Comparative Administrative Law
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Comparative Administrative Law

Edited by Susan Rose-Ackerman and Peter L. Lindseth

This research handbook is a comprehensive overview of the field of comparative administrative law. The specially commissioned chapters in this landmark volume represent a broad, multi-method approach combining perspectives from history and social science with more strictly legal analyses. Comparisons of the United States, continental Europe, and the British Commonwealth are complemented by contributions that focus on Latin America, Africa, and Asia. The work aims to stimulate comparative research on public law, reaching across countries and scholarly disciplines.
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Chapter 35: Adversarial Legalism and Administrative Law in the European Union

R. Daniel Kelemen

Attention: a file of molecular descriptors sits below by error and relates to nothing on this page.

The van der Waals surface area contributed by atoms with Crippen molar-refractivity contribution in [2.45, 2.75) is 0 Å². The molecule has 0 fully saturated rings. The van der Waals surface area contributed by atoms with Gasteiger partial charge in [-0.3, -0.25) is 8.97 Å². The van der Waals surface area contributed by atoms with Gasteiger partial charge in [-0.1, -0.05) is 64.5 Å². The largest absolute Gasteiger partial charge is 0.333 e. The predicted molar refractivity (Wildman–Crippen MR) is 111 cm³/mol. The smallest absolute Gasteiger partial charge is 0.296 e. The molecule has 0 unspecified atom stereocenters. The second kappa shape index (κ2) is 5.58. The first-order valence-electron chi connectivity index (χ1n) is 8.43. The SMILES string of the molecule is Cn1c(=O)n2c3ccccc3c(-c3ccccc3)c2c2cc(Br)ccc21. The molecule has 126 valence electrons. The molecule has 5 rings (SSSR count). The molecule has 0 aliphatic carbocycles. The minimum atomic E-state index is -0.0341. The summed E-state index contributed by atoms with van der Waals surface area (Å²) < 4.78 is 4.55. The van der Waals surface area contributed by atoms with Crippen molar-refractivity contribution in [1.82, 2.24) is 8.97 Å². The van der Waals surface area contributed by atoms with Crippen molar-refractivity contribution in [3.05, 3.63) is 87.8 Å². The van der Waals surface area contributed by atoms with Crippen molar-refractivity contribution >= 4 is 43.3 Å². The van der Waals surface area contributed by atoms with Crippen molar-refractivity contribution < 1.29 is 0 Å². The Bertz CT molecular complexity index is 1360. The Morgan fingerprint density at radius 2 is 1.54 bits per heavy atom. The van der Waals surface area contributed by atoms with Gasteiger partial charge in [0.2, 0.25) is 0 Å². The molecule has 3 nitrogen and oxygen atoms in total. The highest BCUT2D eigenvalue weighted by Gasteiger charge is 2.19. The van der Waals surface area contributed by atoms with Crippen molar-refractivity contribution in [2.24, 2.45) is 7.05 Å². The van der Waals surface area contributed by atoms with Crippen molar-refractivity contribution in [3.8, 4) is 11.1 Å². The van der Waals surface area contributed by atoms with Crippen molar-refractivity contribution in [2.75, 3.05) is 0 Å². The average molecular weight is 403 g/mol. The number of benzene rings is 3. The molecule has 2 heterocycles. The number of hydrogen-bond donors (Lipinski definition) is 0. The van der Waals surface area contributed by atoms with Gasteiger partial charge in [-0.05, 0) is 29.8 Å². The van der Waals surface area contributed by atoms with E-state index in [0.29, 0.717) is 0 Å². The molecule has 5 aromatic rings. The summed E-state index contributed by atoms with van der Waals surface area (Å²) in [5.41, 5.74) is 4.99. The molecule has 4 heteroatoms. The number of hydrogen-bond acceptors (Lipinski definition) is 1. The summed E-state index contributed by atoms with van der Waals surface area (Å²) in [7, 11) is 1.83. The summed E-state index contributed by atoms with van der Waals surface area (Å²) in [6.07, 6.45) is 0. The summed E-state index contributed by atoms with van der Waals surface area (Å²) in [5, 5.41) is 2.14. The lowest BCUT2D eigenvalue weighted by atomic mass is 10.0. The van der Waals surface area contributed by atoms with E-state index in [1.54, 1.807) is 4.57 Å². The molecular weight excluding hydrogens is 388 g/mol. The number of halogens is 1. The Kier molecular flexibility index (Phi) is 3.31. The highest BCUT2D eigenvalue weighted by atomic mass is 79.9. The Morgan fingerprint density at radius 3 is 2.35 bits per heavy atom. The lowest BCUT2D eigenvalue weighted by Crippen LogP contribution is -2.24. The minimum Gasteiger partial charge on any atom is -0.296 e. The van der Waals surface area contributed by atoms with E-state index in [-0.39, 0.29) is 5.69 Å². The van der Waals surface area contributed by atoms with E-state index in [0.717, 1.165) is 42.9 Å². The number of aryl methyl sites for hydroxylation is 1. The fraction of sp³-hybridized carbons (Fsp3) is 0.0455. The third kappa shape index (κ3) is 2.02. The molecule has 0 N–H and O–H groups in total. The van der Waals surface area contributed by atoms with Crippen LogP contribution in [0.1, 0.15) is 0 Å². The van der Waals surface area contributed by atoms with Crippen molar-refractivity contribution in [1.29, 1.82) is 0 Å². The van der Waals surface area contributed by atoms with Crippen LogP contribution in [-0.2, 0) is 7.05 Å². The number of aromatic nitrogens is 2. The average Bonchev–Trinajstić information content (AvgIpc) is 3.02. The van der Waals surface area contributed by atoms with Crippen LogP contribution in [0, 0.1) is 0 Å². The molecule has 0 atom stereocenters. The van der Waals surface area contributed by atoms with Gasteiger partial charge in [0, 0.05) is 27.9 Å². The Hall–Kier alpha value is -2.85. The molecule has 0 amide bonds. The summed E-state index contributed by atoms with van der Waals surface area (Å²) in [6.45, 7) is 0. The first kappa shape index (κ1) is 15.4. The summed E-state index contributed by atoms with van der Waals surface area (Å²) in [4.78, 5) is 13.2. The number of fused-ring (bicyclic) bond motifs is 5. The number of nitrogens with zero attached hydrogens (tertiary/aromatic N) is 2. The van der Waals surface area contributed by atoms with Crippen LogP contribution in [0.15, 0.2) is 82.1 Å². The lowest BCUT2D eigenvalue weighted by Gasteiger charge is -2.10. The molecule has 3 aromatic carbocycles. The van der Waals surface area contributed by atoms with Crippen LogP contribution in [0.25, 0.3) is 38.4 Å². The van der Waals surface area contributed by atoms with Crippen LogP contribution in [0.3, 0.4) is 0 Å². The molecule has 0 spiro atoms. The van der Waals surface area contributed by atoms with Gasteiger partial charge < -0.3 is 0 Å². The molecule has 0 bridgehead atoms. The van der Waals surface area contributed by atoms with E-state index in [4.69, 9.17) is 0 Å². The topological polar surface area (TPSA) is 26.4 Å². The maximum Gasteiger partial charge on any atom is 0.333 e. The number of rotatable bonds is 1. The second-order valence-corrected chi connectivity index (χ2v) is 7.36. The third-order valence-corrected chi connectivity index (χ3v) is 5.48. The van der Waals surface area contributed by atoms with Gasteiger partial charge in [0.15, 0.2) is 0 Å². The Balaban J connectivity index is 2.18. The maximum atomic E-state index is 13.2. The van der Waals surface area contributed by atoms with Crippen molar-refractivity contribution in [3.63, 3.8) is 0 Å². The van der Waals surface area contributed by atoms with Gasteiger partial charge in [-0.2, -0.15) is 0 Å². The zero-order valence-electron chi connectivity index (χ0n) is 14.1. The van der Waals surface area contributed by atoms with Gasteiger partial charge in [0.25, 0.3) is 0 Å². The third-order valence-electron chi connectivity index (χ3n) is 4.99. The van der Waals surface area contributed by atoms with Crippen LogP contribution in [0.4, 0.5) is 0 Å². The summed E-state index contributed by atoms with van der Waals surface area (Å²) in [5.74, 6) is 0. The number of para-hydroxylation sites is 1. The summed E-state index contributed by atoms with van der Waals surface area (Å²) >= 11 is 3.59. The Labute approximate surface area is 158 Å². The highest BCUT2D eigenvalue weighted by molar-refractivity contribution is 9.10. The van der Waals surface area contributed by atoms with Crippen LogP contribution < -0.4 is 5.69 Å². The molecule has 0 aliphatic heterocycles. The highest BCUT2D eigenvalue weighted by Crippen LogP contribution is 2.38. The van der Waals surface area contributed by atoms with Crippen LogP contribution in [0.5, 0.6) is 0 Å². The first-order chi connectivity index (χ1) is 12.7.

R. Daniel Kelemen European Union (EU) administrative law has tended to promote a juridification of administrative procedures across the Union. This tendency seems puzzling because for more than thirty years, the European Court of Justice (ECJ) has emphasized that member state legal systems enjoy ‘procedural autonomy’ when implementing acts of Community law, with regard to both the procedures involved and the remedies available to citizens.1 And yet, despite this supposed procedural autonomy, the EU has developed an extensive body of law guaranteeing European citizens a host of procedural rights and increasingly forcing national authorities to respect common rules of administrative procedure. This ‘Europeanization’ of administrative law has pressed member states to ensure greater transparency, accountability and access to justice in their administrative processes and has encouraged more searching judicial review of administrative action. The EU has developed an administrative law that applies both to itself when it directly implements Community law and to national administrations when – as is more common – they implement Community law on behalf of the EU. And ultimately, the impact of European administrative law at the national level extends beyond instances in which national authorities are implementing EU law. For once a procedural right or remedy is granted in EU-related matters, it becomes difficult to withhold that right or remedy in purely national matters. As Carol Harlow has put it, EU administrative law ‘creates pressure for judicial resolution of every problem and denies its rightful place to the extra legal tradition’ (2000: 74). She and other critics...

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